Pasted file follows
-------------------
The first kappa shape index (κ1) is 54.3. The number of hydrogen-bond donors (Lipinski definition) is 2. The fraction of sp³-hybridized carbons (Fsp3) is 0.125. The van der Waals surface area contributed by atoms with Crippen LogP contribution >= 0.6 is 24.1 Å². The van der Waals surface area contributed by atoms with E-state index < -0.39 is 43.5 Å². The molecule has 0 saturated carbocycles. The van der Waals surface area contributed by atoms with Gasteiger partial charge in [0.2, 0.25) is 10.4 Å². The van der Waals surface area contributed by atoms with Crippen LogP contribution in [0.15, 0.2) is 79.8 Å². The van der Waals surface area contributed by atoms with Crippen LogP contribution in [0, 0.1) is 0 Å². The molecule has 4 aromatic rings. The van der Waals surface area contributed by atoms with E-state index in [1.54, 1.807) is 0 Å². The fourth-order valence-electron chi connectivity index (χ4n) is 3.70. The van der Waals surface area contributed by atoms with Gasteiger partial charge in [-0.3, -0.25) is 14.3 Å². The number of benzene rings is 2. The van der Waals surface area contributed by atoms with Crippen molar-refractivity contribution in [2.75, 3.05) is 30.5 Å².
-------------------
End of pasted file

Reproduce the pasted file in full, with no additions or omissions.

The first kappa shape index (κ1) is 54.3. The number of hydrogen-bond donors (Lipinski definition) is 2. The fraction of sp³-hybridized carbons (Fsp3) is 0.125. The van der Waals surface area contributed by atoms with Crippen LogP contribution >= 0.6 is 24.1 Å². The van der Waals surface area contributed by atoms with E-state index < -0.39 is 43.5 Å². The molecule has 0 saturated carbocycles. The van der Waals surface area contributed by atoms with Gasteiger partial charge in [0.2, 0.25) is 10.4 Å². The van der Waals surface area contributed by atoms with Crippen LogP contribution in [0.15, 0.2) is 79.8 Å². The van der Waals surface area contributed by atoms with Crippen LogP contribution in [0, 0.1) is 0 Å². The molecule has 4 aromatic rings. The van der Waals surface area contributed by atoms with E-state index in [1.54, 1.807) is 0 Å². The fourth-order valence-electron chi connectivity index (χ4n) is 3.70. The van der Waals surface area contributed by atoms with Gasteiger partial charge in [-0.3, -0.25) is 14.3 Å². The number of benzene rings is 2. The van der Waals surface area contributed by atoms with Crippen molar-refractivity contribution in [2.75, 3.05) is 30.5 Å².